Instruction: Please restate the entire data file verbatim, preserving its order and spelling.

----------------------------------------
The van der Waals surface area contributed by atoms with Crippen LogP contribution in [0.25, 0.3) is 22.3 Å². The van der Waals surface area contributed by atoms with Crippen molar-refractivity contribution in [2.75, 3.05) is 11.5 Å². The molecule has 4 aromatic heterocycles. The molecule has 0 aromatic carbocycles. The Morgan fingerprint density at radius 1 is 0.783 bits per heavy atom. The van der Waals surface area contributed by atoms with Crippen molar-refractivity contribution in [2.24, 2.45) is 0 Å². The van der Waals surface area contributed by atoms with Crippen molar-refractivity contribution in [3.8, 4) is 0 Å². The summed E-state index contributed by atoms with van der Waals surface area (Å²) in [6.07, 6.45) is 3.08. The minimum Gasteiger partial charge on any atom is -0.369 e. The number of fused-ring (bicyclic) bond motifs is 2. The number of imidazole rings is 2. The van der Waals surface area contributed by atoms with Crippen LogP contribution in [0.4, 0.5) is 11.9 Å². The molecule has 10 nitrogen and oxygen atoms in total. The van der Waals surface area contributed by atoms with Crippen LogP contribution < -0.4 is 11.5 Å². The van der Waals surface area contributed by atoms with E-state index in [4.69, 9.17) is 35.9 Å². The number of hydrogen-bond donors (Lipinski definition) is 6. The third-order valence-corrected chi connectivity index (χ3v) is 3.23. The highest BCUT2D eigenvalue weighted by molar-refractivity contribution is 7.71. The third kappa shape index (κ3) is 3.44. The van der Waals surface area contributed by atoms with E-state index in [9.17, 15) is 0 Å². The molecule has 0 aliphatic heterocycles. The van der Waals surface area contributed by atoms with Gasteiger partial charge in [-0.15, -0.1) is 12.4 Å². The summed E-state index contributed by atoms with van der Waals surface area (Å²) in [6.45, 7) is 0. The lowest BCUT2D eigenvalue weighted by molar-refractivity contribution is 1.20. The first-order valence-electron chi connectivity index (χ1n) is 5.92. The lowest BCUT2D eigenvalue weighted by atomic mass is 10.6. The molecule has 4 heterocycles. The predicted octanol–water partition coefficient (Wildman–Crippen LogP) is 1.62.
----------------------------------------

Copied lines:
The van der Waals surface area contributed by atoms with Crippen LogP contribution in [0.25, 0.3) is 22.3 Å². The van der Waals surface area contributed by atoms with Crippen molar-refractivity contribution in [2.75, 3.05) is 11.5 Å². The molecule has 4 aromatic heterocycles. The molecule has 0 aromatic carbocycles. The Morgan fingerprint density at radius 1 is 0.783 bits per heavy atom. The van der Waals surface area contributed by atoms with Crippen molar-refractivity contribution in [2.24, 2.45) is 0 Å². The van der Waals surface area contributed by atoms with Crippen molar-refractivity contribution in [3.8, 4) is 0 Å². The summed E-state index contributed by atoms with van der Waals surface area (Å²) in [6.07, 6.45) is 3.08. The minimum Gasteiger partial charge on any atom is -0.369 e. The number of fused-ring (bicyclic) bond motifs is 2. The number of imidazole rings is 2. The van der Waals surface area contributed by atoms with Crippen LogP contribution in [0.4, 0.5) is 11.9 Å². The molecule has 10 nitrogen and oxygen atoms in total. The van der Waals surface area contributed by atoms with Crippen LogP contribution < -0.4 is 11.5 Å². The van der Waals surface area contributed by atoms with E-state index in [4.69, 9.17) is 35.9 Å². The number of hydrogen-bond donors (Lipinski definition) is 6. The third-order valence-corrected chi connectivity index (χ3v) is 3.23. The highest BCUT2D eigenvalue weighted by molar-refractivity contribution is 7.71. The third kappa shape index (κ3) is 3.44. The van der Waals surface area contributed by atoms with E-state index in [9.17, 15) is 0 Å². The molecule has 0 aliphatic heterocycles. The van der Waals surface area contributed by atoms with Gasteiger partial charge in [-0.15, -0.1) is 12.4 Å². The summed E-state index contributed by atoms with van der Waals surface area (Å²) in [6.45, 7) is 0. The lowest BCUT2D eigenvalue weighted by molar-refractivity contribution is 1.20. The first-order valence-electron chi connectivity index (χ1n) is 5.92. The lowest BCUT2D eigenvalue weighted by atomic mass is 10.6. The molecule has 4 heterocycles. The predicted octanol–water partition coefficient (Wildman–Crippen LogP) is 1.62.